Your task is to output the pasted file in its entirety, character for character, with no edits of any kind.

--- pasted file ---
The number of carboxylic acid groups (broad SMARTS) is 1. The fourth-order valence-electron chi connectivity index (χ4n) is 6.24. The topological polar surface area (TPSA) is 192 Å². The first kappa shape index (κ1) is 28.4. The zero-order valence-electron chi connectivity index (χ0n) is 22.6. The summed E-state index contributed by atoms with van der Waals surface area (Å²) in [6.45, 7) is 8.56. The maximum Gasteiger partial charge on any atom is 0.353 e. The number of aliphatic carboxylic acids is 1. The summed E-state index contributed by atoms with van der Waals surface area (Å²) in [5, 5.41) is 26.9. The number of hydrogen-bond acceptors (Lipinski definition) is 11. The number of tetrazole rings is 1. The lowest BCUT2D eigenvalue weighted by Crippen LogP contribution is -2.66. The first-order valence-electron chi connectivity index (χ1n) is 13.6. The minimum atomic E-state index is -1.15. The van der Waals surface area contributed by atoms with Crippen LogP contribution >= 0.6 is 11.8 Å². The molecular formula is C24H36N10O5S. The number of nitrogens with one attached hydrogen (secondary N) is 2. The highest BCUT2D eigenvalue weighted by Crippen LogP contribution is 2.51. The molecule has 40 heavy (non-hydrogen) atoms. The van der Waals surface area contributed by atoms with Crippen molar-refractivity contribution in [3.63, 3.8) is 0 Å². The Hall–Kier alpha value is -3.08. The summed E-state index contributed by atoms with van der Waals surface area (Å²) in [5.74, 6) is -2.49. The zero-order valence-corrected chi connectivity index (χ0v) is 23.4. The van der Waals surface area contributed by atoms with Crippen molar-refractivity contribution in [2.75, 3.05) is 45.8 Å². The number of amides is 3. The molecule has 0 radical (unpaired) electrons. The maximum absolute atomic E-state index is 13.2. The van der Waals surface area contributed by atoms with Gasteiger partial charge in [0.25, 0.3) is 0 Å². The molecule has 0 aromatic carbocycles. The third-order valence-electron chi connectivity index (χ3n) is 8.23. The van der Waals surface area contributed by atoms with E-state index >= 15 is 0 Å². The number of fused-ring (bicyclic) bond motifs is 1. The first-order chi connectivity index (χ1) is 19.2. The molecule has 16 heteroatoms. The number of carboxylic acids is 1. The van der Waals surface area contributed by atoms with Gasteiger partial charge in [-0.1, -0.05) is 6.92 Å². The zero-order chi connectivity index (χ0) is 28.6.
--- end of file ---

The number of carboxylic acid groups (broad SMARTS) is 1. The fourth-order valence-electron chi connectivity index (χ4n) is 6.24. The topological polar surface area (TPSA) is 192 Å². The first kappa shape index (κ1) is 28.4. The zero-order valence-electron chi connectivity index (χ0n) is 22.6. The summed E-state index contributed by atoms with van der Waals surface area (Å²) in [6.45, 7) is 8.56. The maximum Gasteiger partial charge on any atom is 0.353 e. The number of aliphatic carboxylic acids is 1. The summed E-state index contributed by atoms with van der Waals surface area (Å²) in [5, 5.41) is 26.9. The number of hydrogen-bond acceptors (Lipinski definition) is 11. The number of tetrazole rings is 1. The lowest BCUT2D eigenvalue weighted by Crippen LogP contribution is -2.66. The first-order valence-electron chi connectivity index (χ1n) is 13.6. The minimum atomic E-state index is -1.15. The van der Waals surface area contributed by atoms with Crippen LogP contribution >= 0.6 is 11.8 Å². The molecular formula is C24H36N10O5S. The number of nitrogens with one attached hydrogen (secondary N) is 2. The highest BCUT2D eigenvalue weighted by Crippen LogP contribution is 2.51. The molecule has 40 heavy (non-hydrogen) atoms. The van der Waals surface area contributed by atoms with Crippen molar-refractivity contribution in [3.63, 3.8) is 0 Å². The Hall–Kier alpha value is -3.08. The summed E-state index contributed by atoms with van der Waals surface area (Å²) in [5.74, 6) is -2.49. The zero-order valence-corrected chi connectivity index (χ0v) is 23.4. The van der Waals surface area contributed by atoms with Crippen molar-refractivity contribution in [2.75, 3.05) is 45.8 Å². The number of amides is 3. The molecule has 0 radical (unpaired) electrons. The maximum absolute atomic E-state index is 13.2. The van der Waals surface area contributed by atoms with Gasteiger partial charge in [0.25, 0.3) is 0 Å². The molecule has 0 aromatic carbocycles. The third-order valence-electron chi connectivity index (χ3n) is 8.23. The van der Waals surface area contributed by atoms with E-state index >= 15 is 0 Å². The number of fused-ring (bicyclic) bond motifs is 1. The first-order chi connectivity index (χ1) is 19.2. The molecule has 16 heteroatoms. The number of carboxylic acids is 1. The van der Waals surface area contributed by atoms with Gasteiger partial charge in [-0.1, -0.05) is 6.92 Å². The zero-order chi connectivity index (χ0) is 28.6.